As exciting as it is to encounter a seal pup, you should never underestimate the appeal of a marsh full of frogs to a child.

Eagle Lake Acadia National Park

child with frog

And a boat cruise to retrieve wonders of the deep may end up intriguing not only children, but hard-to-impress adolescents.

sea star diver ed cruise bar harbor

rachel lauderBefore we leave this topic, we return to Ann’s Point Inn, the site of the epicurean eagle, to answer the question, “How likely is it that we will see a moose on a visit to Acadia National Park?”  According to the National Park Service, they do exist in the park, but are rarely seen.  However, one morning guests looked out on the same shoreline where the eagle had landed to see this interloper.

moose bass harbor acadia

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Aug 052013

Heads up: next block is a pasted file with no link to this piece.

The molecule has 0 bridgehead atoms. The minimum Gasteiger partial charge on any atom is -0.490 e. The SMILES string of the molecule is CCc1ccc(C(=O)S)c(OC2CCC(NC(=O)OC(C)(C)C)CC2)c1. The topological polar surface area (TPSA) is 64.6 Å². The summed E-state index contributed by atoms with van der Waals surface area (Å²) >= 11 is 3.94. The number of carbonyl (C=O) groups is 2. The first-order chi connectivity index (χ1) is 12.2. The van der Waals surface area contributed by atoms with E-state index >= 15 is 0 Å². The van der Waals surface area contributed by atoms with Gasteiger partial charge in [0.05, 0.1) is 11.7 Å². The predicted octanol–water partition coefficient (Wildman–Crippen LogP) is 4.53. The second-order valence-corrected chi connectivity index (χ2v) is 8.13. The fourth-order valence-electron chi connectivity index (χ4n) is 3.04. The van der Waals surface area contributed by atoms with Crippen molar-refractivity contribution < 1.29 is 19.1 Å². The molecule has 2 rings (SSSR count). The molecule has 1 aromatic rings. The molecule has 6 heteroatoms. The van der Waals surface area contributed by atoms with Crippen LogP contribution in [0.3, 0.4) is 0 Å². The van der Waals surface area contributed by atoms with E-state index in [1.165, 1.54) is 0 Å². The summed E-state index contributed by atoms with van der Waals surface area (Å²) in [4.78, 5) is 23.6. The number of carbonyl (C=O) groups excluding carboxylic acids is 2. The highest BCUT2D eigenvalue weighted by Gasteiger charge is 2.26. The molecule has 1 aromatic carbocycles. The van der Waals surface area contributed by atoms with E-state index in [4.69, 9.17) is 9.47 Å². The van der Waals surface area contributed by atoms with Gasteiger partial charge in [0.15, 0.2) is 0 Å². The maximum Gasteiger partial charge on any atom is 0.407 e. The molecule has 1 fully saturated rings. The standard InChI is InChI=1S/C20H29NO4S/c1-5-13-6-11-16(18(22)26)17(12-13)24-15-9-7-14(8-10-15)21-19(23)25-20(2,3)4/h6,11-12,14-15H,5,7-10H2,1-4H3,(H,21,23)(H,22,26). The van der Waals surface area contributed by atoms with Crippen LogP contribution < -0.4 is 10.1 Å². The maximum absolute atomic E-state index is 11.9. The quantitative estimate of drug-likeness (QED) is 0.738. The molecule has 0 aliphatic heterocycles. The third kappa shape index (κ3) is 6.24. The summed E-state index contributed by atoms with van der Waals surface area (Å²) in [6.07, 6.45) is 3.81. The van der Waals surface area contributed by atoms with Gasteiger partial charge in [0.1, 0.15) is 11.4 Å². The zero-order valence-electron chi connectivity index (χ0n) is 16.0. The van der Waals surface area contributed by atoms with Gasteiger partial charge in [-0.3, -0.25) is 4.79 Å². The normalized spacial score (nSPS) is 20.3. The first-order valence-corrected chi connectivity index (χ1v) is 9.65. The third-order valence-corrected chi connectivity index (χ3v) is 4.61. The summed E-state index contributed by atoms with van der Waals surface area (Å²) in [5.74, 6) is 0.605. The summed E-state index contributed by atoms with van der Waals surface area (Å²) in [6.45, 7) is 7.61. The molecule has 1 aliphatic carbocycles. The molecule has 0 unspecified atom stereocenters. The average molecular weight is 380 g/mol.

What do Oahu, Majorca, Fiji, and Mount Desert Island have in common?  Well, discerning travelers have just ranked them among their favorite islands in Travel + Leisure’s 18th annual poll to identify the “World’s Best.”

This much-anticipated publishing event occurs every August and fuels bucket lists for avid travelers worldwide.  It provides rankings not only of destinations, including cities, but also hotels, cruises, and airlines that “define the very best in travel.”  Travel + Leisure boasts 4.8 million readers, who were invited to participate in the poll from December 1, 2012, to April 1, 2013.